|Publication number||US7935146 B2|
|Application number||US 10/806,906|
|Publication date||May 3, 2011|
|Priority date||Jan 31, 2000|
|Also published as||CA2398392A1, CA2398392C, DE10103955A1, DE10103955B4, DE60115846D1, DE60115846T2, EP1255505A1, EP1255505B1, EP1629794A2, EP1629794A3, EP1629794B1, US6402781, US6537314, US6706065, US6709456, US7988726, US20010044568, US20020016628, US20020103533, US20040102841, US20040176840, US20110009957, WO2001054618A1|
|Publication number||10806906, 806906, US 7935146 B2, US 7935146B2, US-B2-7935146, US7935146 B2, US7935146B2|
|Inventors||Jonathan J. Langberg, Michael D. Lesh|
|Original Assignee||Edwards Lifesciences Ag|
|Export Citation||BiBTeX, EndNote, RefMan|
|Patent Citations (204), Non-Patent Citations (49), Referenced by (9), Classifications (11), Legal Events (3)|
|External Links: USPTO, USPTO Assignment, Espacenet|
This is a continuation of U.S. application Ser. No. 09/968,272 filed on Oct. 1, 2001, now U.S. Pat. No. 6,709,456 which is a continuation of U.S. patent application Ser. No. 09/494,233, filed on Jan. 31, 2000, now U.S. Pat. No. 6,402,781.
1. Field of the Invention
The present invention relates to intravascular prostheses and methods of percutaneous mitral annuloplasty while monitoring hemodynamic functions such as mitral valve regurgitation.
2. Description of the Related Art
Dilated cardiomyopathy occurs as a consequence of many different disease processes that impair myocardial function, such as coronary artery disease and hypertension. The left ventricle enlarges and the ejection fraction is reduced. The resulting increase in pulmonary venous pressure and reduction in cardiac output cause congestive heart failure. Enlargement of the mitral annulus and left ventricular cavity produce mitral valvular insufficiency. This in turn, causes volume overload that exacerbates the myopathy, leading to a vicious cycle of progressive enlargement and worsening mitral regurgitation.
According to recent estimates, more than 79,000 patients are diagnosed with aortic and mitral valve disease in U.S. hospitals each year. More than 49,000 mitral valve or aortic valve replacement procedures are performed annually in the U.S., along with a significant number of heart valve repair procedures.
Various surgical techniques have been developed to repair a diseased or damaged valve. One repair technique which has been shown to be effective in treating incompetence, particularly of the mitral and tricuspid valves, is annuloplasty, in which the effective size of the valve annulus is contracted by attaching a prosthetic annuloplasty ring to the endocardial surface of the heart around the valve annulus. The annuloplasty ring comprises an inner substrate of a metal such as stainless steel or titanium, or a flexible material such as silicone rubber or Dacron cordage, covered with a biocompatible fabric or cloth to allow the ring to be sutured to the heart tissue. The annuloplasty ring may be stiff or flexible, may be split or continuous, and may have a variety of shapes, including circular, D-shaped, C-shaped, or kidney-shaped. Examples are seen in U.S. Pat. Nos. 4,917,698, 5,061,277, 5,290,300, 5,350,420, 5,104,407, 5,064,431, 5,201,880, and 5,041,130, which are incorporated herein by reference.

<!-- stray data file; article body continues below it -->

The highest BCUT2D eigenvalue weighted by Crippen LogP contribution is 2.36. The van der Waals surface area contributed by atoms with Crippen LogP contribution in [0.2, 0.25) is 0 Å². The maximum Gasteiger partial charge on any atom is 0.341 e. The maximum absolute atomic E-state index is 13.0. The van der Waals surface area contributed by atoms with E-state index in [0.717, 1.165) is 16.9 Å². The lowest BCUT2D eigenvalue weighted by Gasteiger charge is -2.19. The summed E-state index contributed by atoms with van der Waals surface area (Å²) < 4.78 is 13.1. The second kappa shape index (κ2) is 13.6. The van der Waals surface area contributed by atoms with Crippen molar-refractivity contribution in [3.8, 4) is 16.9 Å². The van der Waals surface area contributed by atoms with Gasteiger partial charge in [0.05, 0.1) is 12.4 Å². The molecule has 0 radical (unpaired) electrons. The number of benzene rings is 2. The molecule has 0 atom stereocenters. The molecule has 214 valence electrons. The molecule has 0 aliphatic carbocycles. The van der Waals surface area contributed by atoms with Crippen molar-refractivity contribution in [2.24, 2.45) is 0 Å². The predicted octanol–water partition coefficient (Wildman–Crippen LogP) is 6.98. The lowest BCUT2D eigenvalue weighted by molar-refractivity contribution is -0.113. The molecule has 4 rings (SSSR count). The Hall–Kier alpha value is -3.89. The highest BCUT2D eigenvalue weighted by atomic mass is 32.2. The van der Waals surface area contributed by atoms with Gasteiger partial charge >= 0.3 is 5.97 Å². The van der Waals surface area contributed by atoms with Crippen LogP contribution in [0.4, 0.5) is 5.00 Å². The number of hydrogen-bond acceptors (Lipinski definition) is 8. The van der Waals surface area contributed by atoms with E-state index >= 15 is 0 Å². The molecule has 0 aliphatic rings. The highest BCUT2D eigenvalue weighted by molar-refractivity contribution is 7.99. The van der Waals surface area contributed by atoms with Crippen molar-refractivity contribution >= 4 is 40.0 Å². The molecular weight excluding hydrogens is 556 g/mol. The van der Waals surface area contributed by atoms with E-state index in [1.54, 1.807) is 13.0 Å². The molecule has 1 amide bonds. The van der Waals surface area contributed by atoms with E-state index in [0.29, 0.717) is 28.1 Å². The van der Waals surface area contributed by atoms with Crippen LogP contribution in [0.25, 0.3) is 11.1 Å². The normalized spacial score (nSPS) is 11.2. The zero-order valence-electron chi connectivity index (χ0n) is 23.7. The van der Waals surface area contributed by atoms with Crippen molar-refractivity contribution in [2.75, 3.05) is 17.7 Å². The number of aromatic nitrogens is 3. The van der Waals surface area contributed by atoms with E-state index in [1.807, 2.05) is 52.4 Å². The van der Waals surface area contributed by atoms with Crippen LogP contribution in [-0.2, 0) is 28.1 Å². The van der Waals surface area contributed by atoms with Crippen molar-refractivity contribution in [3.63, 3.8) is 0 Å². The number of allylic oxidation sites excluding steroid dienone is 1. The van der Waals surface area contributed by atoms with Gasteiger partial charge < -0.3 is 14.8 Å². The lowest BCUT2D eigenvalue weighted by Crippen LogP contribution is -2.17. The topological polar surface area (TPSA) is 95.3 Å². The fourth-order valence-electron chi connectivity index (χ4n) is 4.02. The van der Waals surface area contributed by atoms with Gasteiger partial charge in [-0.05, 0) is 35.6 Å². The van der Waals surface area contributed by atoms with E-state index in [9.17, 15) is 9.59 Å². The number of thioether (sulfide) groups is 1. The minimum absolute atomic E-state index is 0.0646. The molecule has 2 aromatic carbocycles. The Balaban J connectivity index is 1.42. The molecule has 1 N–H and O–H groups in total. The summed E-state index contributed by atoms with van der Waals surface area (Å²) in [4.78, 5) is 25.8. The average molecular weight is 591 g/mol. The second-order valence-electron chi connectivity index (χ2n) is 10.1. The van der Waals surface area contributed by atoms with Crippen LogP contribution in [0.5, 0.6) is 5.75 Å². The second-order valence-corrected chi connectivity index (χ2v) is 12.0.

Annuloplasty rings may also be utilized in combination with other repair techniques such as resection, in which a portion of a valve leaflet is excised, the remaining portions of the leaflet are sewn back together, and a prosthetic annuloplasty ring is then attached to the valve annulus to maintain the contracted size of the valve. Other valve repair techniques in current use include commissurotomy (cutting the valve commissures to separate fused valve leaflets), shortening mitral or tricuspid valve chordae tendonae, reattachment of severed mitral or tricuspid valve chordae tendonae or papillary muscle tissue, and decalcification of the valve leaflets or annulus. Annuloplasty rings may be used in conjunction with any repair procedures where contracting or stabilizing the valve annulus might be desirable.